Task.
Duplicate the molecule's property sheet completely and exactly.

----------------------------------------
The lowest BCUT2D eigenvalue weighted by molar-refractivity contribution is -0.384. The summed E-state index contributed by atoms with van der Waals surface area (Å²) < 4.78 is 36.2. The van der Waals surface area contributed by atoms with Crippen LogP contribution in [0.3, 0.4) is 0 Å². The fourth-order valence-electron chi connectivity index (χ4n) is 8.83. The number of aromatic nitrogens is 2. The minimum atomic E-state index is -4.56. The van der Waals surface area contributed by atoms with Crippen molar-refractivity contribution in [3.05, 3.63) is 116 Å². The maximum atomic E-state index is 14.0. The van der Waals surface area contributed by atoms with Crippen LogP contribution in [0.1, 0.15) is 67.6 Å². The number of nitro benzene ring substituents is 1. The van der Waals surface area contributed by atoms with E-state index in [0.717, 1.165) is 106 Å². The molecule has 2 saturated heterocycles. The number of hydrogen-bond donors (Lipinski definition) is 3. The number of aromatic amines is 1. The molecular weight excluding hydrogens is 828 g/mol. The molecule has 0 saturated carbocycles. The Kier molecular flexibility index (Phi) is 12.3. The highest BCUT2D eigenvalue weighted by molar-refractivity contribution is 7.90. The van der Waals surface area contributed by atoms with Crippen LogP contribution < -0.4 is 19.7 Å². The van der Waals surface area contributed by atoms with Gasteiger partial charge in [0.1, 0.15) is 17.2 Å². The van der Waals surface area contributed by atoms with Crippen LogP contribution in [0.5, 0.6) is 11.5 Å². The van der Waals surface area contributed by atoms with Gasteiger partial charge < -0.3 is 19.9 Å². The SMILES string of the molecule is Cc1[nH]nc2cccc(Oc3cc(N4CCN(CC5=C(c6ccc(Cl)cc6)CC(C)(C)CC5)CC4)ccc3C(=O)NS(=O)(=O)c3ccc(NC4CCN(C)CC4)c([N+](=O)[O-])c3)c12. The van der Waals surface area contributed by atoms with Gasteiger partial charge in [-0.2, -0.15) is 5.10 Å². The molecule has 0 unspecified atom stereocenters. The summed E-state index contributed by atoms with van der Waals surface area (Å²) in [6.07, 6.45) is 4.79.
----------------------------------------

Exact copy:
The lowest BCUT2D eigenvalue weighted by molar-refractivity contribution is -0.384. The summed E-state index contributed by atoms with van der Waals surface area (Å²) < 4.78 is 36.2. The van der Waals surface area contributed by atoms with Crippen LogP contribution in [0.3, 0.4) is 0 Å². The fourth-order valence-electron chi connectivity index (χ4n) is 8.83. The number of aromatic nitrogens is 2. The minimum atomic E-state index is -4.56. The van der Waals surface area contributed by atoms with Crippen molar-refractivity contribution in [3.05, 3.63) is 116 Å². The maximum atomic E-state index is 14.0. The van der Waals surface area contributed by atoms with Crippen LogP contribution in [0.1, 0.15) is 67.6 Å². The number of nitro benzene ring substituents is 1. The van der Waals surface area contributed by atoms with E-state index in [0.717, 1.165) is 106 Å². The molecule has 2 saturated heterocycles. The number of hydrogen-bond donors (Lipinski definition) is 3. The number of aromatic amines is 1. The molecular weight excluding hydrogens is 828 g/mol. The molecule has 0 saturated carbocycles. The Kier molecular flexibility index (Phi) is 12.3. The highest BCUT2D eigenvalue weighted by molar-refractivity contribution is 7.90. The van der Waals surface area contributed by atoms with Crippen LogP contribution < -0.4 is 19.7 Å². The van der Waals surface area contributed by atoms with Gasteiger partial charge in [0.1, 0.15) is 17.2 Å². The van der Waals surface area contributed by atoms with Crippen LogP contribution in [0.5, 0.6) is 11.5 Å². The van der Waals surface area contributed by atoms with Gasteiger partial charge < -0.3 is 19.9 Å². The SMILES string of the molecule is Cc1[nH]nc2cccc(Oc3cc(N4CCN(CC5=C(c6ccc(Cl)cc6)CC(C)(C)CC5)CC4)ccc3C(=O)NS(=O)(=O)c3ccc(NC4CCN(C)CC4)c([N+](=O)[O-])c3)c12. The van der Waals surface area contributed by atoms with Gasteiger partial charge in [-0.2, -0.15) is 5.10 Å². The molecule has 0 unspecified atom stereocenters. The summed E-state index contributed by atoms with van der Waals surface area (Å²) in [6.07, 6.45) is 4.79.